/ / / Clock for desk

Clock for desk


  • Dimensions: heigth 30 cm, width 10 cm, length 11 cm
  • Weigth: 1355 gr
  • Material: bronze
  • Dating: beginning of XX century
  • Details: Neo-Renaissance style, the clock is functional
  • Check Mark Satisfaction Guaranteed
  • Check Mark No Hassle Refunds
  • Check Mark Secure Payments
Categories: ,


This bronze table watch is not only a great decorative object to place on your desk, but it’s practical as well. The clock is still functional, despite being over a century old.
The piece dates from the early 20th century, a time characterised by the decline of Neo-Renaissance. Yet, the craftsman worked attentively when building it. It is not bombarded with embellishments.
Quite in fact, the design is simplistic, but elegant and the details add a lightweight touch of elegancy, combining beauty with utility.

Renaissance Revival architecture (sometimes referred to as “Neo-Renaissance”) is a group of 19th century architectural revival styles which were neither Greek Revival nor Gothic Revival but which instead drew inspiration from a wide range of classicizing Italian modes. Under the broad designation Renaissance architecture nineteenth-century architects and critics went beyond the architectural style which began in Florence and central Italy in the early 15th century as an expression of Renaissance humanism; they also included styles we would identify as Mannerist or Baroque. Self-applied style designations were rife in the mid- and later nineteenth century: “Neo-Renaissance” might be applied by contemporaries to structures that others called “Italianate”, or when many French Baroque features are present (Second Empire).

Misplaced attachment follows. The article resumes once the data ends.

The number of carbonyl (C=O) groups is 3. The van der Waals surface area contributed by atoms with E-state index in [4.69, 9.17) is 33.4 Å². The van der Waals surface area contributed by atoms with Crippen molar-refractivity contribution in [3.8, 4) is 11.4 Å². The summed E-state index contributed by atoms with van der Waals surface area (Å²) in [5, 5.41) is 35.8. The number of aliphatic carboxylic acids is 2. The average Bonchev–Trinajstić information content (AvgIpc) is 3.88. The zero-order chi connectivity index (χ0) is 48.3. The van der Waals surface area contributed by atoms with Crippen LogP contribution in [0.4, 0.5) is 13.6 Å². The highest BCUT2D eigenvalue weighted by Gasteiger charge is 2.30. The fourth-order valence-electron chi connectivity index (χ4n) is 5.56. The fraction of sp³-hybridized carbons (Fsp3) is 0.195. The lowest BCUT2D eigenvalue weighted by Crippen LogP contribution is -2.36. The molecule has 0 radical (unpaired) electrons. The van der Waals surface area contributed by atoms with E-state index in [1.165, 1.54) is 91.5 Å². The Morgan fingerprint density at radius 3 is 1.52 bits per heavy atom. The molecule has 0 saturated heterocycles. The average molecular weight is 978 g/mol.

The divergent forms of Renaissance architecture in different parts of Europe, particularly in France and Italy, has added to the difficulty of defining and recognizing Neo-Renaissance architecture. A comparison between the breadth of its source material, such as the English Wollaton Hall, Italian Palazzo Pitti, the French Château de Chambord, and the Russian Palace of Facets—all deemed “Renaissance”—illustrates the variety of appearances the same architectural label can take.